The top-level domain name server stores all address information for top-level domains. When the DNS resolver sends the request for the IP address of one.com, the TLD name server will not know the IP address either. Once again, the TLD name server will direct the DNS resolver to the Authoritative name server as the final step.

Authoritative name server

The DNS resolver will now request the IP address one.com and will ask the authoritative name server, which contains an authoritative list of IP addresses and matching URLs. The authoritative name servers are responsible for keeping track and knowing everything about domains. This authoritative list is updated every time someone buys and registers a new domain. 

The authoritative name server is the last stop of the DNS lookup process; it has the final authority. It’s ultimately the authoritative name server that allows the website you want to visit to request and gather the IP address needed to access the said website. 

When the authoritative name server receives the request, it’ll respond with an IP address for one.com. This will enable the DNS revolver to tell your computer the IP address, and your computer, in return, can retrieve the one.com web page.

For this process to go quicker, the next time you’re trying to visit the same website, your computer and the recursive name server will cache entries for a while. Thus, your computer will know the correct IP address the next time, or it will be able to get it from the recursive server without going through all the other various requests.  

What is my DNS server?

It’s your network provider that establishes your DNS server automatically when you try to connect to the internet. Some websites can help you gain information regarding your network connection. Browserleaks is a good website that enables you to find your DNS server.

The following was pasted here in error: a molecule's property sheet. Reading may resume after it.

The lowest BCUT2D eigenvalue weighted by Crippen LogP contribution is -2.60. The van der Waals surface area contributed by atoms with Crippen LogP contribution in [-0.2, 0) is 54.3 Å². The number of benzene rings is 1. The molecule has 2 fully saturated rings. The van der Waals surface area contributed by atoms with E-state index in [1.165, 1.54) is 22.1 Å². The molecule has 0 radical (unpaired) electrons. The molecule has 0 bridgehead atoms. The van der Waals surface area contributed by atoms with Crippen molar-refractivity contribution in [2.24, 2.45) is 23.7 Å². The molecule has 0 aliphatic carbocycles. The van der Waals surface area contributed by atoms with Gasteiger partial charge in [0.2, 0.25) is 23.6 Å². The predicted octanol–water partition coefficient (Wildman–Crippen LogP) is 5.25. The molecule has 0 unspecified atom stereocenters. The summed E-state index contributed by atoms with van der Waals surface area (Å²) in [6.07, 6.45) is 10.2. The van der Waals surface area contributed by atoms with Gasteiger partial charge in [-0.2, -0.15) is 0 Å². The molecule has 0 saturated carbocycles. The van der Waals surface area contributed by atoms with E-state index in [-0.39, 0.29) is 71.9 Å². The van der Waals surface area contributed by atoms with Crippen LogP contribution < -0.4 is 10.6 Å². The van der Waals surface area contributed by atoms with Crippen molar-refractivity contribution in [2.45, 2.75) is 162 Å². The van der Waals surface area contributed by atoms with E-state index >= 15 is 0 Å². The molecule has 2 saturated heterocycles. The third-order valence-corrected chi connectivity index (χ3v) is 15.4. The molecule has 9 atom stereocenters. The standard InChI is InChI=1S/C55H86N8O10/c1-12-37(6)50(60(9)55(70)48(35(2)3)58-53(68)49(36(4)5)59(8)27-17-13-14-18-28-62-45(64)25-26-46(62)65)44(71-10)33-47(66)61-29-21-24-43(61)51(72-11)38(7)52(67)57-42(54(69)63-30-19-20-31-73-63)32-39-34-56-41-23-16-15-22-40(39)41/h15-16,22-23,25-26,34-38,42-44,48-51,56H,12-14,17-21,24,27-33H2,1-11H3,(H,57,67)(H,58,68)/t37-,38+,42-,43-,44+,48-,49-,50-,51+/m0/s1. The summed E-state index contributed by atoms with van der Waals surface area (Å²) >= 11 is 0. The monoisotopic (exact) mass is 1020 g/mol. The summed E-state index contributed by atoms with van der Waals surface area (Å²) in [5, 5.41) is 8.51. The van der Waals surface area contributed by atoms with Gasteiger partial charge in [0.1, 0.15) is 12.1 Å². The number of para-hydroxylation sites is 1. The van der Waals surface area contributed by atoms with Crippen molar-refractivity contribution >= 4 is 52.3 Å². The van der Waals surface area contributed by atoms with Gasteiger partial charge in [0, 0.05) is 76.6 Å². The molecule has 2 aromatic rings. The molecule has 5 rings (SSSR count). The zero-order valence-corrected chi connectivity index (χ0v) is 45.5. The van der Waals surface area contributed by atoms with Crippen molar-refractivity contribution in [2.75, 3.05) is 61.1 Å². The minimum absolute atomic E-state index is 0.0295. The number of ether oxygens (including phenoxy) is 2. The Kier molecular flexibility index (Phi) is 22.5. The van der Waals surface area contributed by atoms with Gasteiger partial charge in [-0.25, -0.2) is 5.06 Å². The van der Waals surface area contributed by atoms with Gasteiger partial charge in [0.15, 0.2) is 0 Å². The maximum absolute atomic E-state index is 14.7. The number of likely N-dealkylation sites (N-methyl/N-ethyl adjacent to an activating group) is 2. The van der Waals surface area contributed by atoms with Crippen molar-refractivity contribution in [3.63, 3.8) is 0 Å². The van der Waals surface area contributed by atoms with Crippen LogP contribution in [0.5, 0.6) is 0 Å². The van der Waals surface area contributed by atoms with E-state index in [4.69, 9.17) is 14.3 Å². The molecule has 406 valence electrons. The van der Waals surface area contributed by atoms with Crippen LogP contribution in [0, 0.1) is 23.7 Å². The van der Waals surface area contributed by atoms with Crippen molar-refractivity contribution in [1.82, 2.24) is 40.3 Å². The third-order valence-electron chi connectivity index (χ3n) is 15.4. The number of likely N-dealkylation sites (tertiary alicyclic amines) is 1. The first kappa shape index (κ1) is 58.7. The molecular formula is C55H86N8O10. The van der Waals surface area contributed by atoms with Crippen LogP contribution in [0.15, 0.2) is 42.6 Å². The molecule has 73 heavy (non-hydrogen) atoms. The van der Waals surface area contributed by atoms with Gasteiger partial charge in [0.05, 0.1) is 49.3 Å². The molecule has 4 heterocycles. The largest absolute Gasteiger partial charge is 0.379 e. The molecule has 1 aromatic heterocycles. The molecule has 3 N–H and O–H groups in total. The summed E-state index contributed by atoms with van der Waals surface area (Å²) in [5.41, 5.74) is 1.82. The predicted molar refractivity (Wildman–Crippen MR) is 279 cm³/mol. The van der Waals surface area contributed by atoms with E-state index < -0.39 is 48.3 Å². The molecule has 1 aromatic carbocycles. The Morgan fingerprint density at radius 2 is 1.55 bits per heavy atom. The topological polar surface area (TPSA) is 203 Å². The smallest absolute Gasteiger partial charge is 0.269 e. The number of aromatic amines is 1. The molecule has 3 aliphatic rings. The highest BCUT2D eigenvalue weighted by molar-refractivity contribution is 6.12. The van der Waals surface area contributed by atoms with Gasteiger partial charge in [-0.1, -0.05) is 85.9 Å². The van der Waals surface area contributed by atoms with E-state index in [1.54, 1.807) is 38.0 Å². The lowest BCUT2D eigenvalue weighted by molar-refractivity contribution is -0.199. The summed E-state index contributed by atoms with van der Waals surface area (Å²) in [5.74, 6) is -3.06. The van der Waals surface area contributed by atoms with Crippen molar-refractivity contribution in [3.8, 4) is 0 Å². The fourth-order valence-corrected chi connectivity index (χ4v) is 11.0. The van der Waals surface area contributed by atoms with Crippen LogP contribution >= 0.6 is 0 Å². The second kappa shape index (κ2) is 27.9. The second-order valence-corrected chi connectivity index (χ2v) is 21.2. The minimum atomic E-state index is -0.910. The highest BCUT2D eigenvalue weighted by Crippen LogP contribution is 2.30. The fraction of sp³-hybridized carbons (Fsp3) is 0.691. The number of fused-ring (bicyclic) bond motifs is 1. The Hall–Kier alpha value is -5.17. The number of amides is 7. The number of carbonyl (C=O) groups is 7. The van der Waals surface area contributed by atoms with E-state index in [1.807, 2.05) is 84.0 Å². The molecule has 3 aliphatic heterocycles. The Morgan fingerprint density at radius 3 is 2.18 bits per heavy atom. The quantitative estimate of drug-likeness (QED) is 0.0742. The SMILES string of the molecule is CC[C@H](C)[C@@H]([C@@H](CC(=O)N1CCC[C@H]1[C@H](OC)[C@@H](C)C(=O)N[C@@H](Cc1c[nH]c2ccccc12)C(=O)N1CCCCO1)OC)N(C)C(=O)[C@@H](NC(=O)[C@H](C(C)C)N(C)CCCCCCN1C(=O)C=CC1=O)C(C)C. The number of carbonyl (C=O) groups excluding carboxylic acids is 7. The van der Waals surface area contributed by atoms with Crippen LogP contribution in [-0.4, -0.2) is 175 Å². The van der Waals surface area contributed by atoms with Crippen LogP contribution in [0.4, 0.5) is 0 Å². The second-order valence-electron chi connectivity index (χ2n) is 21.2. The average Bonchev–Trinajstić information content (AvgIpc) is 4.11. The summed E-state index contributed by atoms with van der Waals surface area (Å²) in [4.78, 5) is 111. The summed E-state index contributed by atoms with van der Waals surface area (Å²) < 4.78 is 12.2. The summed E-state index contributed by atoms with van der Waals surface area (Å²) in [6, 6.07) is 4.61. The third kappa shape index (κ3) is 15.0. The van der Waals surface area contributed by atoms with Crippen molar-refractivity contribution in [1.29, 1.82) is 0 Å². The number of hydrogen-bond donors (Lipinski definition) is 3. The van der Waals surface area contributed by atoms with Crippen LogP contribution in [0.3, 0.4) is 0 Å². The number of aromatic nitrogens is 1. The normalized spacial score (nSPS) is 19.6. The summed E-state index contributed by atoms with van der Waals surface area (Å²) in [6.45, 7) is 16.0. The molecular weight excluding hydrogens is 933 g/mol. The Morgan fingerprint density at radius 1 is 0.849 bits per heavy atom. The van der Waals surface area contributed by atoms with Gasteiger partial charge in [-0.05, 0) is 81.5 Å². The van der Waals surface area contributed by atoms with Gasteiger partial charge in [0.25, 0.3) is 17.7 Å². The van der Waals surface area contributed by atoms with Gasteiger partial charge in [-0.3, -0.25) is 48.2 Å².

Some things to be aware of

As with everything else on the internet, you need to ensure that you’re protected from hackers and attackers. Below we’re listing some DNS attacks that can unfortunately occur and that you should be aware of:

  • DNS reflection attacks 

DNS reflection attacks mean that victims of these attacks will receive multiple high-volume messages from DNS resolver servers. These attackers are looking to find large DNS files from DNS resolver servers that’re open; they do this using the victims IP address. Consequently, when the DNS resolver responds to the request, the victim will receive multiple DNS data that overwhelms their machines.

  • DNS cache poisoning

DNS cache poisoning can lure users to websites with malicious intent. The attackers do this by falsifying address records into the DNS. Thus, when a victim requests an address resolution for one of these websites that have been poisoned, the DNS will respond with an IP address for a website that the attacker controls, so the attacker will direct it to malicious websites. If the victim happens to end up on one of these websites, they might be tricked into giving up their passwords etc. 

  • DNS resource exhaustion 

A DNS resource exhaustion attack can obstruct the infrastructure of ISP (internet service provider), subsequently blocking the ISP customers from visiting websites on the internet. The attackers do this by using the victim’s name server as the domain’s authoritative server. This will consequently result in an overwhelming amount of requests exhausting the victim’s nameserver. 

DNS Security Extension

The Internet Corporation for Assigned Names and Numbers, also known as ICANN, has developed DNS Security Extension to ensure that the communication between the different levels of DNS lookups is more secure.   

DNSSec was developed to ensure that attackers cannot disrupt and seize DNS lookups that could negatively result in phishing attacks. The process of DNSSec is that for each level of DNS lookups, you have to digitally sign and confirm that an attacker does not command the request.